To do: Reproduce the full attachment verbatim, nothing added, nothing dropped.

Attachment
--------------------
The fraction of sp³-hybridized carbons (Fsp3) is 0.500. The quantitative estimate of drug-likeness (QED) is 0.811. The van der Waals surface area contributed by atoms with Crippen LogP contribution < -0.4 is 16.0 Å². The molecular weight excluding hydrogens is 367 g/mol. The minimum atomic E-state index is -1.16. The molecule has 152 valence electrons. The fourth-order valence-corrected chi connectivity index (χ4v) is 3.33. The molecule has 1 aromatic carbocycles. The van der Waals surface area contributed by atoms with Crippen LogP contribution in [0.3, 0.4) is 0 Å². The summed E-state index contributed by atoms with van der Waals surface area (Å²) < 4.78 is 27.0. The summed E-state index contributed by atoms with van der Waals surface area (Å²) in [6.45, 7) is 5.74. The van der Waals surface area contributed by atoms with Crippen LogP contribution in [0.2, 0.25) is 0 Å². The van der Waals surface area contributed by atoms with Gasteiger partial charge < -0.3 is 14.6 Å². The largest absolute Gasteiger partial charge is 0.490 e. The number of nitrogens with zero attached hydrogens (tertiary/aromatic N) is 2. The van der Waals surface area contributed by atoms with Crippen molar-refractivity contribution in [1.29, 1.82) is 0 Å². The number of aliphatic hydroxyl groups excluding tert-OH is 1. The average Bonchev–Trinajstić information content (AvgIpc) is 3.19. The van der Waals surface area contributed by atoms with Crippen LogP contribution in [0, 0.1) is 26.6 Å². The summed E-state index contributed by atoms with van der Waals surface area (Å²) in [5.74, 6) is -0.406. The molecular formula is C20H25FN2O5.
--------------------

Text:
The fraction of sp³-hybridized carbons (Fsp3) is 0.500. The quantitative estimate of drug-likeness (QED) is 0.811. The van der Waals surface area contributed by atoms with Crippen LogP contribution < -0.4 is 16.0 Å². The molecular weight excluding hydrogens is 367 g/mol. The minimum atomic E-state index is -1.16. The molecule has 152 valence electrons. The fourth-order valence-corrected chi connectivity index (χ4v) is 3.33. The molecule has 1 aromatic carbocycles. The van der Waals surface area contributed by atoms with Crippen LogP contribution in [0.3, 0.4) is 0 Å². The summed E-state index contributed by atoms with van der Waals surface area (Å²) < 4.78 is 27.0. The summed E-state index contributed by atoms with van der Waals surface area (Å²) in [6.45, 7) is 5.74. The van der Waals surface area contributed by atoms with Crippen LogP contribution in [0.2, 0.25) is 0 Å². The van der Waals surface area contributed by atoms with Gasteiger partial charge < -0.3 is 14.6 Å². The largest absolute Gasteiger partial charge is 0.490 e. The number of nitrogens with zero attached hydrogens (tertiary/aromatic N) is 2. The van der Waals surface area contributed by atoms with Crippen molar-refractivity contribution in [1.29, 1.82) is 0 Å². The number of aliphatic hydroxyl groups excluding tert-OH is 1. The average Bonchev–Trinajstić information content (AvgIpc) is 3.19. The van der Waals surface area contributed by atoms with Crippen LogP contribution in [0, 0.1) is 26.6 Å². The summed E-state index contributed by atoms with van der Waals surface area (Å²) in [5.74, 6) is -0.406. The molecular formula is C20H25FN2O5.